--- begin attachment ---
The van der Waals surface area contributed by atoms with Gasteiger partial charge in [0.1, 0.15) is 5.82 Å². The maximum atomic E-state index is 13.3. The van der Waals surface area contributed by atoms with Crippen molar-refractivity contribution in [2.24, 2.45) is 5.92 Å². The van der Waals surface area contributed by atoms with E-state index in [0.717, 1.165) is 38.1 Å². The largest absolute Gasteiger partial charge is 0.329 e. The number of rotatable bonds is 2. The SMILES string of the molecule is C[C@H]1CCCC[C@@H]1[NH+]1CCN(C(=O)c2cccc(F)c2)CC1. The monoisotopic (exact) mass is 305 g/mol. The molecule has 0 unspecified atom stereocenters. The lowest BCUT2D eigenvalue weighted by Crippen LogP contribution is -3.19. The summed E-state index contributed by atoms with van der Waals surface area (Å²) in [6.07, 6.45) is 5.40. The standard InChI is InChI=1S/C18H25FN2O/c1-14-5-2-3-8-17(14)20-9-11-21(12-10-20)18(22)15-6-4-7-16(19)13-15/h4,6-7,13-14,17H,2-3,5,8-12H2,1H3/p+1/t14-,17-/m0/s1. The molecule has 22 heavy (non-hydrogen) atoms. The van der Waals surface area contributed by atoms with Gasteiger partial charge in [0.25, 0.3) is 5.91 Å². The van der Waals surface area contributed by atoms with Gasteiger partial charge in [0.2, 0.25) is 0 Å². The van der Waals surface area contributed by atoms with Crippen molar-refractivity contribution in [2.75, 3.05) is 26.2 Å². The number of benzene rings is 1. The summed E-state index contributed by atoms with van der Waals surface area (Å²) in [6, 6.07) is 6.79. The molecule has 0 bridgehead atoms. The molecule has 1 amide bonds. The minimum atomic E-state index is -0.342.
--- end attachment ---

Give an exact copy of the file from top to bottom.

The van der Waals surface area contributed by atoms with Gasteiger partial charge in [0.1, 0.15) is 5.82 Å². The maximum atomic E-state index is 13.3. The van der Waals surface area contributed by atoms with Crippen molar-refractivity contribution in [2.24, 2.45) is 5.92 Å². The van der Waals surface area contributed by atoms with E-state index in [0.717, 1.165) is 38.1 Å². The largest absolute Gasteiger partial charge is 0.329 e. The number of rotatable bonds is 2. The SMILES string of the molecule is C[C@H]1CCCC[C@@H]1[NH+]1CCN(C(=O)c2cccc(F)c2)CC1. The monoisotopic (exact) mass is 305 g/mol. The molecule has 0 unspecified atom stereocenters. The lowest BCUT2D eigenvalue weighted by Crippen LogP contribution is -3.19. The summed E-state index contributed by atoms with van der Waals surface area (Å²) in [6.07, 6.45) is 5.40. The standard InChI is InChI=1S/C18H25FN2O/c1-14-5-2-3-8-17(14)20-9-11-21(12-10-20)18(22)15-6-4-7-16(19)13-15/h4,6-7,13-14,17H,2-3,5,8-12H2,1H3/p+1/t14-,17-/m0/s1. The molecule has 22 heavy (non-hydrogen) atoms. The van der Waals surface area contributed by atoms with Gasteiger partial charge in [0.25, 0.3) is 5.91 Å². The van der Waals surface area contributed by atoms with Gasteiger partial charge in [0.2, 0.25) is 0 Å². The van der Waals surface area contributed by atoms with Crippen molar-refractivity contribution in [2.75, 3.05) is 26.2 Å². The number of benzene rings is 1. The summed E-state index contributed by atoms with van der Waals surface area (Å²) in [6, 6.07) is 6.79. The molecule has 0 bridgehead atoms. The molecule has 1 amide bonds. The minimum atomic E-state index is -0.342.